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Nov-2020

Level measurement in coke drums (TiA)

If heavy components of crude oil are to be converted into lighter ones, cracking processes come into play.

Sabrina Nees
Berthold Technologies

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Article Summary

The desired conversion effect is achieved by overheating the distillation residues under pressure. Such thermal cracking can be done in a coker. Therefore, a mixture of pre-heated fresh feed (residual oil) is passed from the fractionator via a heater to one of the large coker drums. Here the cracking and expansion of the fluids is allowed. The lighter cracked hydrocarbons are taken off at the top of the drums to the fractionation tower, while cracking heavy hydrocarbons results in their conversion into a vapour due to the high temperature.

As the vapours escape the viscous liquid, they tend to create a foam layer and solid coke remains in the drum which slowly fills up. The foam layer can vary depending on many parameters such as operating temperature, pressure of the drum, type of crude, or charging rate. In a worst case scenario, this leads to a foam over, which can be a costly event (up to $2 million), not only causing loss of production with downtimes of 2-6 weeks but also requiring a lot of manual labour to clean coke out of the overhead lines and fractionation tower. To prevent such foam overs and reduce carryover, but also to improve the utilisation of drum capacity, a level measurement in a coke drum is necessary. Also, to increase throughput of the unit, one of the most important objectives is to fill the drum higher, safely, and reliably. However, to achieve this, one must have a reliable measurement method for the foam front in the drums.

But level measurements in coker units are quite different when compared to typical level measurements. Common measurements are installed on continuous processes with no changes in process conditions, which means that the lower fluid density as well as vapour density is relatively constant, and one calibration is enough. But due to the continuous switched feed between two drums in a time based cycle, delayed coking is the only semi-continuous batch process in a refinery with different process conditions during a cycle and possible build-ups.

A simple calibration is not sufficient for this measurement task, calibration changes depending on the cycle. Due to the conditions in the coke drum, a level measurement is a very challenging task. Where other measuring technologies tend to fail or end up being extremely unreliable, radiometric level technology is ideal for monitoring the coke level due to its non-intrusive nature. Thereby, use of gamma continuous level measurement has many advantages. Measuring a continuous level instead of single point information with neutron backscatter measurements helps to determine the rate of change and thus to increase the throughput of the unit. By using gamma radiation instead of neutron radiation, a radiation area is not necessary. The typical dose rate of a gamma continuous measurement 1 m from the drum at the detector side is 0.1-0.2 µSv/h (0.01-0.02 mrem/h) or at the source side 0.5-1.5 µSv/h (0.05-0.15 mrem/h) compared to 85 µSv/h (8.5 mrem/h) from a neutron backscatter measurement. A point measurement only in proximity to the probe does not detect any foam, which rises faster outside the reach of the point neutron backscatter probe, but with a gamma level it is possible to reliably detect non-uniform rising of foam front as the measurement covers the entire drum diameter. This not only reduces the foam overs, but also the use of anti-foam chemicals. Minimising the use of anti-foam saves a considerable amount of money and increases hydrotreater catalyst life.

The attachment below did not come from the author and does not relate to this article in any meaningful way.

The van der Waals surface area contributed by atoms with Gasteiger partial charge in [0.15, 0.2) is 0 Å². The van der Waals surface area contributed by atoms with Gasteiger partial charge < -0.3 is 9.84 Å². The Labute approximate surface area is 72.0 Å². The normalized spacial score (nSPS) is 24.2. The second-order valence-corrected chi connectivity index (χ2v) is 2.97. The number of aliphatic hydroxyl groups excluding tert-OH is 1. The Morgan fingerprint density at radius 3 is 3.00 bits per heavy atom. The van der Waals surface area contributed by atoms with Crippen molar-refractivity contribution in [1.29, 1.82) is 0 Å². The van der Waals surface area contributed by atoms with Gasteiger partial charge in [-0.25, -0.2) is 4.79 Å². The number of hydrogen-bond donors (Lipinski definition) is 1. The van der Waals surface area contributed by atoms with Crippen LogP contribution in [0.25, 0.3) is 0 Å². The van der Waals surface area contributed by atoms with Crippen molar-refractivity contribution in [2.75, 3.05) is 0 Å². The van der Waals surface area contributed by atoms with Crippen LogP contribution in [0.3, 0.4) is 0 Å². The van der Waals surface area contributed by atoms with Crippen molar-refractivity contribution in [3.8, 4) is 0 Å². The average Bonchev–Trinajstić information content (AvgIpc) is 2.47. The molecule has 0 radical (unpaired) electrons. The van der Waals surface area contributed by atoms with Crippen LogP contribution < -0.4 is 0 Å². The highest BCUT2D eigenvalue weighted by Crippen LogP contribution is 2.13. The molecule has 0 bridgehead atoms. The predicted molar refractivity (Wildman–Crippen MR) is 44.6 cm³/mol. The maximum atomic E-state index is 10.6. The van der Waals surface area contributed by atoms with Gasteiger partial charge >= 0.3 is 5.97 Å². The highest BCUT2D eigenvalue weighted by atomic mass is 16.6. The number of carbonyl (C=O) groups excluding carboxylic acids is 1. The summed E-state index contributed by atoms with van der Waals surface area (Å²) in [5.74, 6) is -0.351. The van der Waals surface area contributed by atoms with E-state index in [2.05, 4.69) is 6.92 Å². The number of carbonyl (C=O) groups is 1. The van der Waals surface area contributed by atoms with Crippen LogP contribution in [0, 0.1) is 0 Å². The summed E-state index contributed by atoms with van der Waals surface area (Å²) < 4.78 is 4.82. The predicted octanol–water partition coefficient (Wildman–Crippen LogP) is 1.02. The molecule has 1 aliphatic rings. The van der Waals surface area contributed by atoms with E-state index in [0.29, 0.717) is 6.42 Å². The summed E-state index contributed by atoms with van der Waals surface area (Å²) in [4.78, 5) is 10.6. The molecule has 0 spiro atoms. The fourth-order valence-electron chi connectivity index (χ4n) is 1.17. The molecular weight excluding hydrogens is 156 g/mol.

Berthold’s measurement systems for coker units consist typically of two or three fan beam point sources, a continuous level measurement (up to 32 m) by use of cascaded TowerSENS detectors, a top density measurement with gas property compensation, and a detector for auto calibration. With this system, it is possible to measure the level during the normal filling of a drum as well as the outage measurement, which has completely different conditions. This measurement is unaffected by vapour channels inside the drum, product falling from the trays, different product densities, or scaling/coking. Since large temperature variations through the whole operational cycle of a coke drum are a known issue to the operators, Berthold’s automatic stabilisation technology has proven to be the most important feature to guarantee a stable and reliable level measurement without the need for recalibration. Separate level alarms ensure additional process safety. Other benefits of this solution are significantly lower source activities due to the use of solid scintillators with high sensitivity and minimised influences of interference radiation during weld inspections with the aid of internal algorithms such as X-ray interference protection.

With Berthold’s solution for delayed coker units, operators have a high-repeatable and long-term stable measurement, not only increasing the throughput but also the reliability of the drum. In the long term, this can increase profits while maintaining plant safety at the same time.

This short case study originally appeared in PTQ's Technology In Action feature - Q4 2020 issue.

For more information: sabrina.nees@berthold.com


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